- Angela Merkel - elections - German politics - Germany
German Chancellor Angela Merkel, whose conservatives on Sunday won enough votes to form a coalition with the pro-business Free Democrats, said on Monday at a news conference in Berlin that she hoped to use the new alliance to “guarantee jobs and create new ones to promote growth in a more decided manner”.
Merkel said the previous “grand coalition” with the left-leaning SPD did “good work”, but that this new partnership is “much more interesting” for “restarting the economy and growth”.
She also said she was committed to cutting taxes, but refused to say when.
"We want to do two steps ... these two steps could be in 2011 and 2012, or they could be 2011 and 2013 or they could be in 2012 and 2013. Those are the three possibilities," Merkel said.
Despite the apparent unity on many issues between Merkel’s party and the FDP, the chancellor’s vague tax reduction schedule underscores a seemingly trivial but ultimately important point of contention between the two parties. While Merkel has steadfastly refused to put a timeframe on her party's schedule for carrying out tax cuts, the FDP campaigned for quick cuts worth 35 billion euros.
FRANCE 24’s Berlin correspondent Damien McGuinness says an alliance of Merkel’s CDU/CSU party with the FDP, and the end of the uncomfortable “Grand Coalition” with the centre-left SPD, mean the Chancellor “has to put her money where her mouth is.” She has vowed to battle the financial crisis with a right-wing agenda of tax cuts, and now that she has a coalition partner in alignment with that agenda, “She can no longer blame anything on her coalition partner,” says McGuinness.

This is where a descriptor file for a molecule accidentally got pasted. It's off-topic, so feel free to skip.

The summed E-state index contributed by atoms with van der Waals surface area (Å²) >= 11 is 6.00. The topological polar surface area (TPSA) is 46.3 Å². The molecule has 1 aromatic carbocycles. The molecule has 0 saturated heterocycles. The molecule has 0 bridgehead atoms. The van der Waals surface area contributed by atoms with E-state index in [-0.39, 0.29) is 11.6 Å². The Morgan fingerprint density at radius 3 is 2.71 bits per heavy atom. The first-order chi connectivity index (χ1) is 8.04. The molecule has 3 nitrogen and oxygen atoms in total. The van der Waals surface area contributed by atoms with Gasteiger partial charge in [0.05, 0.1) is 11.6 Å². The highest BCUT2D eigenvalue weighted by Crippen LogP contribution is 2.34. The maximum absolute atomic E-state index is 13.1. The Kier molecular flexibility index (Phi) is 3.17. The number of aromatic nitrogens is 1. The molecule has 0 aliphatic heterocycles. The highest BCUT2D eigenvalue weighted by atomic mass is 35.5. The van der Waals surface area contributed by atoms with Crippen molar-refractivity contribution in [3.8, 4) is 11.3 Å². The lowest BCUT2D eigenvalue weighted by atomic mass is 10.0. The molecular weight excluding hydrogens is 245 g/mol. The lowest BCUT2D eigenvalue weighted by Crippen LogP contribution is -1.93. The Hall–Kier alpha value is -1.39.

With Germany hit hard by the global recession, Merkel has acknowledged that she has a bulging in-tray waiting for her. The conservative leader said tackling unemployment – currently at 8.3 percent and forecast to rise – would be her "top priority."
One of her campaign pledges was to push for economic growth by tax cuts, particularly benefitting the middle classes. This was one of the areas where the FDP and the CSU/CDU were in agreement – and where the CSU and the SPD were not. In this sense, the marriage between the two right-of-centre parties seemed a harmonious one.
But the new coalition, just might be a case of having to be careful what one wishes for.
The FDP, led by hard-headed, dynamic leader Guido Westerwelle (who aims to become the country's first openly gay foreign minister), is perceived as being more pro-business than Merkel herself. In addition to its aggressive stance on tax reform, the party is widely expected to push for laws to make it easier for firms to hire and fire. The coalition is also likely to look for opportunities to shed state holdings in firms like rail operator Deutsche Bahn.
Not everyone sees the new coalition as a beacon of hope for a dramatically improved Germany. The Financial Times Deutschland said on Monday’s online edition, "Anyone who expected or feared the chancellor will make a radical change of course with her new government is mistaken."
This was an election of many firsts, McGuinness points out. “The SPD (23%) got the lowest showing since German reunification, and the FDP got its highest (14.6%).”
Though it was enough to give its leader an unassailable lead, the 33.8 percent scored by the CDU was also its lowest share of the vote since1949.